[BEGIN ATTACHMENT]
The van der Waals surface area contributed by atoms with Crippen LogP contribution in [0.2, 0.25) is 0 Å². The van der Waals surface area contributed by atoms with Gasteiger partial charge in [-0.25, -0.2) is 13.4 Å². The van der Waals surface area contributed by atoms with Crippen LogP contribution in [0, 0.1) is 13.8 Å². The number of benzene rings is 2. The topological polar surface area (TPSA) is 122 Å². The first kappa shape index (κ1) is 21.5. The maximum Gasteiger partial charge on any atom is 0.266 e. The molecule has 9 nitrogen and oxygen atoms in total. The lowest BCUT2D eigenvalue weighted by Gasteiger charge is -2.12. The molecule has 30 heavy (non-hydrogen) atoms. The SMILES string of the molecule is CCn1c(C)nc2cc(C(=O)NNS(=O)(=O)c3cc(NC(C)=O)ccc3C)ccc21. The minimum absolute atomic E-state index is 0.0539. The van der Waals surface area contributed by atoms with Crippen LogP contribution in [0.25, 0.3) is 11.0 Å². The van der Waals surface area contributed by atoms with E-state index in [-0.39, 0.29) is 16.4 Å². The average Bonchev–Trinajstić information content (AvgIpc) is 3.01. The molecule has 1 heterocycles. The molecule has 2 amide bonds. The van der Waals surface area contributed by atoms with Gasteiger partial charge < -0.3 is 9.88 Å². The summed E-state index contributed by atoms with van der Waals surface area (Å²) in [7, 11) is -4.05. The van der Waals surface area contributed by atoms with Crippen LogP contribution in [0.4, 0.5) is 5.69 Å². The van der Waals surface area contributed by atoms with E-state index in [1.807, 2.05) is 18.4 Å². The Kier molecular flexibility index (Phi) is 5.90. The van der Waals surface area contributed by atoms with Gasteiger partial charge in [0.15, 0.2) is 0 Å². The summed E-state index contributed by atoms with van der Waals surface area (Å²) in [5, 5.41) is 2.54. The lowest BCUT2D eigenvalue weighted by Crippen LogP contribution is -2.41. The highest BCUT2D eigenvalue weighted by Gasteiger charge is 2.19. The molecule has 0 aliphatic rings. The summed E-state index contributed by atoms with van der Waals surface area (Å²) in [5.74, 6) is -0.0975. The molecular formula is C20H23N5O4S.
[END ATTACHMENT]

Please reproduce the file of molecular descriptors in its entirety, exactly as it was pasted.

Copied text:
The van der Waals surface area contributed by atoms with Crippen LogP contribution in [0.2, 0.25) is 0 Å². The van der Waals surface area contributed by atoms with Gasteiger partial charge in [-0.25, -0.2) is 13.4 Å². The van der Waals surface area contributed by atoms with Crippen LogP contribution in [0, 0.1) is 13.8 Å². The number of benzene rings is 2. The topological polar surface area (TPSA) is 122 Å². The first kappa shape index (κ1) is 21.5. The maximum Gasteiger partial charge on any atom is 0.266 e. The molecule has 9 nitrogen and oxygen atoms in total. The lowest BCUT2D eigenvalue weighted by Gasteiger charge is -2.12. The molecule has 30 heavy (non-hydrogen) atoms. The SMILES string of the molecule is CCn1c(C)nc2cc(C(=O)NNS(=O)(=O)c3cc(NC(C)=O)ccc3C)ccc21. The minimum absolute atomic E-state index is 0.0539. The van der Waals surface area contributed by atoms with Crippen LogP contribution in [0.25, 0.3) is 11.0 Å². The van der Waals surface area contributed by atoms with E-state index in [-0.39, 0.29) is 16.4 Å². The average Bonchev–Trinajstić information content (AvgIpc) is 3.01. The molecule has 1 heterocycles. The molecule has 2 amide bonds. The van der Waals surface area contributed by atoms with Gasteiger partial charge < -0.3 is 9.88 Å². The summed E-state index contributed by atoms with van der Waals surface area (Å²) in [7, 11) is -4.05. The van der Waals surface area contributed by atoms with Crippen LogP contribution in [0.4, 0.5) is 5.69 Å². The van der Waals surface area contributed by atoms with E-state index in [1.807, 2.05) is 18.4 Å². The Kier molecular flexibility index (Phi) is 5.90. The van der Waals surface area contributed by atoms with Gasteiger partial charge in [0.15, 0.2) is 0 Å². The summed E-state index contributed by atoms with van der Waals surface area (Å²) in [5, 5.41) is 2.54. The lowest BCUT2D eigenvalue weighted by Crippen LogP contribution is -2.41. The highest BCUT2D eigenvalue weighted by Gasteiger charge is 2.19. The molecule has 0 aliphatic rings. The summed E-state index contributed by atoms with van der Waals surface area (Å²) in [5.74, 6) is -0.0975. The molecular formula is C20H23N5O4S.